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  5. Bait palatability

Bait palatability

Contrary to popular belief, rodents, particularly rats, will not voluntarily eat inferior or spoiled food when other enticing options are available. Rodenticide efficacy relies on the target rodents voluntarily eating enough bait. Therefore, preventing access to preferred food sources (grain) is essential to improving the acceptance of rodenticide bait. Where possible, feed should be housed in secure, sealed containers. For effective control through baiting, users must identify the rodent species they are dealing with (see Rodent species) and identify active compounds that will be effective (Table 16).

Most active rodenticides will be found in many commercial products. Bait manufacturers combine the active ingredients with unique proprietary blends of non-hazardous ingredients to make baits palatable and enticing to rodents. While this review does not endorse the use of specific trade name rodenticides, users can experiment with commercial baits to identify products that target rodents accept more readily. A simple choice of feeding can be tested by placing identical amounts of different commercial baits in bait stations in areas where rodents are active and then monitoring the amount of bait taken to identify palatable products. Rats specifically are neophobic, which means they are suspicious of new objects and novel foods. Therefore, users should be mindful that rats might not accept a new bait for several days.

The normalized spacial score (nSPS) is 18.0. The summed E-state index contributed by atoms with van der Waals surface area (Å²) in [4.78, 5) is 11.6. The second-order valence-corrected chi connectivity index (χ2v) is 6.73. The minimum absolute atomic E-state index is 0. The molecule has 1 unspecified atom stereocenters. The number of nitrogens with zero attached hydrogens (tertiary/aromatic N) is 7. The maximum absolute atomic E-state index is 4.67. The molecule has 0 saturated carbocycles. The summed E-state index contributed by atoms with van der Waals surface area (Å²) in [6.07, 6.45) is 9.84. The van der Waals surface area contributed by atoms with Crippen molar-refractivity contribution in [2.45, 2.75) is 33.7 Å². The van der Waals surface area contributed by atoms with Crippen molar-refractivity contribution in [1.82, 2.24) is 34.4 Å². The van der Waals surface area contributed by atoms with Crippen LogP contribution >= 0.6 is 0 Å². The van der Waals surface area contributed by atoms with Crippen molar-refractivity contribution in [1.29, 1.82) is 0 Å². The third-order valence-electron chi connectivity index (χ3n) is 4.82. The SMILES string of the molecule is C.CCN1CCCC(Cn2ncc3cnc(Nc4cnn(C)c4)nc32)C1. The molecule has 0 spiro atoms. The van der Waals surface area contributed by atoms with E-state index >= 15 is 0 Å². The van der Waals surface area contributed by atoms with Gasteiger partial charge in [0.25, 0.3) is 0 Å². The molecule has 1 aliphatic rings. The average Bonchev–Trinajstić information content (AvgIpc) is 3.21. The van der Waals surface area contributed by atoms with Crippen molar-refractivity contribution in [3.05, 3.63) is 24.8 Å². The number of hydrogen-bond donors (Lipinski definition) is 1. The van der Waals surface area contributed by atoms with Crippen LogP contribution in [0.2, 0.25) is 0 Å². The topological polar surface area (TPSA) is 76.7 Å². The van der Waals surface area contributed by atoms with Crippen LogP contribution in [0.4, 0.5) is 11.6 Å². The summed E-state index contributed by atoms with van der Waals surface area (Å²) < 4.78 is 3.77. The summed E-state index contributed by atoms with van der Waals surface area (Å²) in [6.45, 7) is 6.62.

Rotating different baits may maintain their palatability and acceptance. Frequent rotation may have the opposite effect, particularly with rodents that are constantly suspicious of new and different food items in their environment. There is no scientific evidence to suggest that rotating bait products will prevent the development of anticoagulant resistance because all anticoagulant compounds share an identical mode of action. Rotating baits with different chemical modes of action (e.g., anticoagulant to cholecalciferol) could reduce the development of resistance (Buckle and Prescott, 2012).

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